The power of social media to provide voice and perspective to an individual or a movement is a phenomenon unlike any other. Whether its an oppressed group looking to share their story or a celebrity providing a glimpse of their personal life – the ability to go viral commands attention. In our business you hear time and time again that content is king – now more than ever you can move the needle with simply a disruptive tweet, a humorous YouTube video, or an impactful Instagram image. The professional athletes that can create a voice on these outlets are often the most followed, most influential, and have the strongest endorsement potential. And because this strong business interest exists companies are innovating left and right to profit in one way or another. The next big wave in this social sphere is self-publishing.
This past year we have seen athlete self-publishing take form in both SportsBlog and The Players’ Tribune. Kevin April SportsBlog COO told me that “Readers are attracted to authenticity and don’t want marketing/PR speak… they can see through that easily. If a fan is reading an athlete’s blog, they expect unfiltered, honest thoughts straight from the legend.” That seems to be the key for self-publishing whether its microblogging in the form of Twitter or more traditional long form like with Sportsblog for example. “The most popular pro athlete blogs typically come from the athletes who offer a genuine behind-the-scenes access and personal perspective, on a fairly regular basis” said April. He went on to explain a few examples – the NBA’s Charlie Villanueva for instance documented his time during free agency and the content series quickly went viral.
Authenticity is key for both consumers of the content and brands looking to tap into that connection. From a sellable perspective, an athlete with an engaged social following is a persuasive value proposition when endorsements are thrown into the conversation. Blake Griffin, who is listed as a Senior Editor on the Players’ Tribune is a genuine superstar with a reputation as a comic relief that is largely due to his social activity. He has been able to use his social presence as both a personal branding play and justification for high endorsement figures (he has deals with Nike, Kia, Subway, to name a few).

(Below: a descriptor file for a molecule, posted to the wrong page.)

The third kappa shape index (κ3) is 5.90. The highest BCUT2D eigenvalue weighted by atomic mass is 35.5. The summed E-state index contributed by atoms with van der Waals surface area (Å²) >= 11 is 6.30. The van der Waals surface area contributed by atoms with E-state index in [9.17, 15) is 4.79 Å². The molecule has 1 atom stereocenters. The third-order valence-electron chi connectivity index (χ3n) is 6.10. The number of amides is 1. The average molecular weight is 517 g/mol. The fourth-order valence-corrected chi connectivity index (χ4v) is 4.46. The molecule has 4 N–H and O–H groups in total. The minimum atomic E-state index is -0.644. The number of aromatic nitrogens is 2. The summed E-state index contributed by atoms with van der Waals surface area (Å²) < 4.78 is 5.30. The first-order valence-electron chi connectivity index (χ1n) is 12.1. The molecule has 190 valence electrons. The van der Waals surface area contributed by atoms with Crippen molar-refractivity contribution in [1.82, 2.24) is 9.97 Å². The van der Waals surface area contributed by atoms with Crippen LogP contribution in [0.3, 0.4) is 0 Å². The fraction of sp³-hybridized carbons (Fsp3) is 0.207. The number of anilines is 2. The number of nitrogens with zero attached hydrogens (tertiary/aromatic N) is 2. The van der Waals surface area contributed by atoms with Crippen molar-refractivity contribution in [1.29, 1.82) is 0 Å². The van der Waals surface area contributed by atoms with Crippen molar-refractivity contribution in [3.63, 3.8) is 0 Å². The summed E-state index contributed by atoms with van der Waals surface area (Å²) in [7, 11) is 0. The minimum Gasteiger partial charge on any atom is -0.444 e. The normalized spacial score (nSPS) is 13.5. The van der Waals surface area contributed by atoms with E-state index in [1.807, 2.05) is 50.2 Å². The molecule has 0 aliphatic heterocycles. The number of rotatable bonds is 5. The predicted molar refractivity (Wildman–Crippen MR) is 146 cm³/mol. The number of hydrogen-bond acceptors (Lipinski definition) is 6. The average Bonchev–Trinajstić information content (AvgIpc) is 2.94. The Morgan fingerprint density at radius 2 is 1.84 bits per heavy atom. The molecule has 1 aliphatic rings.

Whether its Griffin pushing Players’ Tribune content to his near 3 milllion Twitter followers or Charlie Villanueva’s SportsBlog series getting national media and viral attention — it all goes back to content being king. When you have athlete icons in the mix you accomplish that attention grabbing content goal quite easily. That ultimately is the play with athlete self publishing platforms like SportsBlog, The Players Tribune, and any future competitor.
“Fans want engagement, and while we all like to see the bold and brightest names voice their opinions, the truth is there is a niche for any athlete on a stage who has a voice to create content that can be compelling to an audience, whether he or she is in the WNBA or the NHL or playing for the San Francisco Giants is somewhat important, but in an age where voices can be created if there is a personal message, having a platform like what has been created is very important,” said Chris Lencheski, a longtime sports marketer now working with the Back 9 Network as well as other projects through his company, Phoenicia. “Sometimes its the lesser stars who have the most compelling stories, and storytelling is what we are all about today.”
It’s like Players’ Tribune founder Derek Jeter wrote in his inaugural post on the site “we want to have a way to connect directly with our fans, with no filter”. This genuine perspective on the superstar level yields the highly sought after yet rarely accomplished viral content — that again is king. Enter big business as the smartest brands know how to attach to an athlete influencer. Next, just ride the viral wave.
Credit: Tanner Simkins, iSports Times